The sensory periphery is responsible for detecting ethologically relevant features of the external world, using compact, predominantly feedforward circuits. Visual motion is a particularly prevalent sensory feature, the presence of which can be a signal to enact diverse behaviors ranging from gaze stabilization reflexes to predator avoidance or prey capture. To understand how the retina constructs the distinct neural representations required for these behaviors, we investigated two circuits responsible for encoding different aspects of image motion: ON and ON-OFF direction-selective ganglion cells (DSGCs). Using a combination of two-photon targeted whole-cell electrophysiology, pharmacology, and conditional knockout mice, we show that distinct inhibitory pathways independently control tuning for motion velocity and motion direction in these two cell types. We further employ dynamic clamp and numerical modeling techniques to show that asymmetric inhibition provides a velocity-invariant mechanism of directional tuning, despite the strong velocity dependence of classical models of direction selectivity. We therefore demonstrate that invariant representations of motion features by inhibitory interneurons act as computational building blocks to construct distinct, behaviorally relevant signals at the earliest stages of the visual system.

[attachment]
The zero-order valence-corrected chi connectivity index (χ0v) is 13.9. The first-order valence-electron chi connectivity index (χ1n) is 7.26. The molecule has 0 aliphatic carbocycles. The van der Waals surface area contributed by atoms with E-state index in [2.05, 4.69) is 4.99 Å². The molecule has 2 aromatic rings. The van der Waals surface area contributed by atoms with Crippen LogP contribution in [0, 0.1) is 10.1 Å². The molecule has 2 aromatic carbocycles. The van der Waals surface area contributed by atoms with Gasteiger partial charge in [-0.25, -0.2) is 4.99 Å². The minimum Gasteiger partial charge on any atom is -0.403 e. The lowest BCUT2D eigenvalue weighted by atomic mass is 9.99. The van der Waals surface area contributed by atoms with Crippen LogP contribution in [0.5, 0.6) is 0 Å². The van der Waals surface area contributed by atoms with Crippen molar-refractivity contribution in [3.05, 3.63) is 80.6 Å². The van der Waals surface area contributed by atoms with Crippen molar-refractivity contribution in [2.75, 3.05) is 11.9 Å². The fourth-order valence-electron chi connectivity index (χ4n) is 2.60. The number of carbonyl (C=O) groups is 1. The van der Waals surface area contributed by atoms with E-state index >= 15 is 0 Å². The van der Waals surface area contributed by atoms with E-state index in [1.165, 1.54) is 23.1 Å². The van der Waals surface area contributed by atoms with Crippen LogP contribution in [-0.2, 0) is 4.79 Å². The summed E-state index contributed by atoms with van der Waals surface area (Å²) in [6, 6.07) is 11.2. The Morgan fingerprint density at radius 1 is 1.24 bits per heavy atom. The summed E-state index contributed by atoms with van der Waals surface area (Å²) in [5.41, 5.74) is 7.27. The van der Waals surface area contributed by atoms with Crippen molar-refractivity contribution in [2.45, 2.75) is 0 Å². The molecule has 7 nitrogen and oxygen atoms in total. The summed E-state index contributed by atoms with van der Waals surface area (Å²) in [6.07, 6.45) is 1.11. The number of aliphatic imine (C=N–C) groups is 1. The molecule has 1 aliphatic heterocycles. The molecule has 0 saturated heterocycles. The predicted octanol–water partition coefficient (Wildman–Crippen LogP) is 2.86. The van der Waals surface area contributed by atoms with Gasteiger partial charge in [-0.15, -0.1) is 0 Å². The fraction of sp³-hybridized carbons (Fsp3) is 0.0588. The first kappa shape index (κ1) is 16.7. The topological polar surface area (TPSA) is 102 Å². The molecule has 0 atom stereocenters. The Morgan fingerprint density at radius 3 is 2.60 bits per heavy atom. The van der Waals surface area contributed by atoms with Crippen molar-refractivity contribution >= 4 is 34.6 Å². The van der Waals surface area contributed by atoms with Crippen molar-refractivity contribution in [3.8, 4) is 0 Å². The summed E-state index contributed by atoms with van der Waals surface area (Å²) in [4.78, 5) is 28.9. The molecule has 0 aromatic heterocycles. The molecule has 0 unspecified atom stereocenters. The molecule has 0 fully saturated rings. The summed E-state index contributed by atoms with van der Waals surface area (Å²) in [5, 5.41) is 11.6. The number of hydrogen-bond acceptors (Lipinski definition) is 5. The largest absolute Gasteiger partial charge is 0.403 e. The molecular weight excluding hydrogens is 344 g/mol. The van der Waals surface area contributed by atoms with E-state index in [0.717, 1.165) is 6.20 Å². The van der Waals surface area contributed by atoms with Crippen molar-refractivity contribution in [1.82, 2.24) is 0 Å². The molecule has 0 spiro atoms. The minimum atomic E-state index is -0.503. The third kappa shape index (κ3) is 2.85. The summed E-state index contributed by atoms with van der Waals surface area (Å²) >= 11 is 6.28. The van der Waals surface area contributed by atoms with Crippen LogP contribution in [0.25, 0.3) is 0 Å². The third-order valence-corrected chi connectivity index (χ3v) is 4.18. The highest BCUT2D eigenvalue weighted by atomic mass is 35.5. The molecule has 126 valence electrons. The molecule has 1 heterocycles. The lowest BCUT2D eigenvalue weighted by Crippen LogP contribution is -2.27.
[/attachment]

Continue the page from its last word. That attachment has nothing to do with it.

Keywords: retina, DSGC, amacrine cell, direction selectivity, velocity tuning, speed tuning.
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